Thevenin Equivalent

Discussion in 'Homework Help' started by hugoleon, Jun 16, 2011.

  1. hugoleon

    Thread Starter New Member

    Jun 15, 2011
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    derive the thevenin equivalent of the circuit, I understand the equation but i don't know were to start on this equation.

    ......................r1 2.2kΩ r2 3kΩ
    -----------------------------------------1kΩ
    ..................... r3 1.2kΩ r4 300ohm
    .........9v.........................................................RL

    how do i find the rth for this equation?
     
  2. t_n_k

    AAC Fanatic!

    Mar 6, 2009
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    Are you able to post a schematic drawing? I don't understand what you have entered.
     
  3. hugoleon

    Thread Starter New Member

    Jun 15, 2011
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    thanks i hope this helps a little better
     
  4. jegues

    Well-Known Member

    Sep 13, 2010
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    Start by determining the open circuit voltage.

    To do this, remove the load and calculate the voltage across the terminals of the load.

    Note that when you remove the load, the other end of the circuit is no longer connected to ground. What effect will this have on the circuit? (Think current)

    After determining the open circuit voltage, you need to find the equivalent Thevenin resistance (Rth) as seen by the load.

    To do so, short out the voltage source and determine the equivalent resistance as seen by the load terminals.

    If you are still confused, post your work and an attempt at the solution and if need be we can further assist you.
     
    Last edited: Jun 16, 2011
  5. JoeJester

    AAC Fanatic!

    Apr 26, 2005
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    From your notes, it looks like your having difficulties determining series and parallel circuits.
     
  6. hugoleon

    Thread Starter New Member

    Jun 15, 2011
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    my question is how do i start? i know that i have to make r1 to r4 into 1 resistor but do i divide by one or add?? what do i do to the r5?
     
  7. Adjuster

    Well-Known Member

    Dec 26, 2010
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    You would start by reducing R1 and R2 to a single resistance: R1 is in series with R2, although you seem to have written R1 // R2.

    Similarly, get the total value for R3 and R4. Now work out the parallel combination of the two branch totals.

    You now have a single resistance equivalent to R1...R4, in series with R5. Work out the total.

    You must get clear in your mind the difference between series and parallel connections, and how to calculate their equivalent values. http://en.wikipedia.org/wiki/Series_and_parallel_circuits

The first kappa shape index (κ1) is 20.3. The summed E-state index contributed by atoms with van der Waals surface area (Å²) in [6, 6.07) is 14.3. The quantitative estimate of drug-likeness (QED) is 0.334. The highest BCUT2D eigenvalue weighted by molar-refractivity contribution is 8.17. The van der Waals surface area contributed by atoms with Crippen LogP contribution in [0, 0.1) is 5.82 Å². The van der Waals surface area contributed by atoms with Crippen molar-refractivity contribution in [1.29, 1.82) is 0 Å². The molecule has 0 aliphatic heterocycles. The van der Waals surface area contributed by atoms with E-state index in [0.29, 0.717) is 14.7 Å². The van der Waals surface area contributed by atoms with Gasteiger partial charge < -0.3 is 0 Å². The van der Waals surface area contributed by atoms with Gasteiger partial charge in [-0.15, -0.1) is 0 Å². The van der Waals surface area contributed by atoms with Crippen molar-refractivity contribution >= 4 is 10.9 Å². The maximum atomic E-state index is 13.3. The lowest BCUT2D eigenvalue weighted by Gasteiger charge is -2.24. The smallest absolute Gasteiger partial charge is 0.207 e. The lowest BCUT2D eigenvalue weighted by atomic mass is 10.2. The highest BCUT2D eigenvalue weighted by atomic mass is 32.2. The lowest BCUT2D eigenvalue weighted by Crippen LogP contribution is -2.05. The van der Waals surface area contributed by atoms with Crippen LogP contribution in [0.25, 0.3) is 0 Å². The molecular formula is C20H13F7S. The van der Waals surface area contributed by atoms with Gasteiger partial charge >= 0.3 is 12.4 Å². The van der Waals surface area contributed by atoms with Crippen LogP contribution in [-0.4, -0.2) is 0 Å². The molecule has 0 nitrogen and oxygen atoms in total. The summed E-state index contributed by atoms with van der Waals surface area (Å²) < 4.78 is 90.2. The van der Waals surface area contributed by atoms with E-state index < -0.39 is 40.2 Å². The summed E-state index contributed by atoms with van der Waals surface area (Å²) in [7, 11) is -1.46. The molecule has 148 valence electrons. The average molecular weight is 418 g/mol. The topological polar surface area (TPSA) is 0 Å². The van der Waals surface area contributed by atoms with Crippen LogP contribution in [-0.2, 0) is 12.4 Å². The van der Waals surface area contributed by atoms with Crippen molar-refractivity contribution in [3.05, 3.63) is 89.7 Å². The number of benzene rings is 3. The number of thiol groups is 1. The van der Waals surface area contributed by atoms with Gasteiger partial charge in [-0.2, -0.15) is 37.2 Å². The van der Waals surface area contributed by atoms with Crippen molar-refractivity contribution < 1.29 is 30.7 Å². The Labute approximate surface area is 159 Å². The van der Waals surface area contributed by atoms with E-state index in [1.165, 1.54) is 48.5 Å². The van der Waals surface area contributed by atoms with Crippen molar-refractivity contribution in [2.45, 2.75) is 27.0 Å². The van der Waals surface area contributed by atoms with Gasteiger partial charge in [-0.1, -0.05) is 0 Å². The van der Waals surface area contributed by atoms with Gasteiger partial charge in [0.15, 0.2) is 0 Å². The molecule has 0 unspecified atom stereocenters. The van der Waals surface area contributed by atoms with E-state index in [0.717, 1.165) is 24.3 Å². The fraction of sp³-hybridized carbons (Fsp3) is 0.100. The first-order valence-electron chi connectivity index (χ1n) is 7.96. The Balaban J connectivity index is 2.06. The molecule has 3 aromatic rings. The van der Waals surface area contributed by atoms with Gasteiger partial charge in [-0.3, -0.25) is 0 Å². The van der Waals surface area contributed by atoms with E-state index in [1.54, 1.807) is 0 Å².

8. hugoleon

    Thread Starter New Member

    Jun 15, 2011
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    I combined r1//r2 r3//r4// and i get 201kohm and now and 1kohm?
     
  9. hugoleon

    Thread Starter New Member

    Jun 15, 2011
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    i get total of 201.83ohms from r1 to r4
     
  10. Adjuster

    Well-Known Member

    Dec 26, 2010
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    I cannot see how you got the values in your last two posts. 201KΩ is very much too big, while 201.83Ω is too small.

    Try again: you are looking for an answer in the region of a few KΩ.
     
  11. hugoleon

    Thread Starter New Member

    Jun 15, 2011
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    now i got 1.164kOhm from r1 to r4
     
  12. hugoleon

    Thread Starter New Member

    Jun 15, 2011
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    now i got 1.164kOhm from r1 to r4
     
  13. jegues

    Well-Known Member

    Sep 13, 2010
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    That is correct.
     
  14. hugoleon

    Thread Starter New Member

    Jun 15, 2011
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    is this right (9*1kohm)/(1.164kohm+1kOhm)=4.1v?
     
  15. jegues

    Well-Known Member

    Sep 13, 2010
    735
    43
    What exactly are you trying to calculate?
     
  16. hugoleon

    Thread Starter New Member

    Jun 15, 2011
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    DERIVE THE THENVENIN EQUIVALENT OF THE CIRCUIT SHOWN IN FIGURE 7.47a THIS IS THE QUESTION
     
  17. jegues

    Well-Known Member

    Sep 13, 2010
    735
    43
    Yes I'm aware of that.

    I'm asking you, what were you trying to calculate?

    Was that an attempt at calculating the Equivalent Thevenin voltage (Vth)? (i.e. the open circuit voltage)

    As I mentioned in my previous post,

     
    Last edited: Jun 16, 2011
  18. hugoleon

    Thread Starter New Member

    Jun 15, 2011
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    Yes that was for (vth)
     
  19. jegues

    Well-Known Member

    Sep 13, 2010
    735
    43
    It is not correct.

    When you remove the load to find the open circuit voltage, the circuit is no longer complete.

    What does this mean in terms of the current flowing throughout the circuit?

    What can you conclude about Vth from this? (Hint: Write a KVL)
     
  20. hugoleon

    Thread Starter New Member

    Jun 15, 2011
    13
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    Ok so its 9v
     
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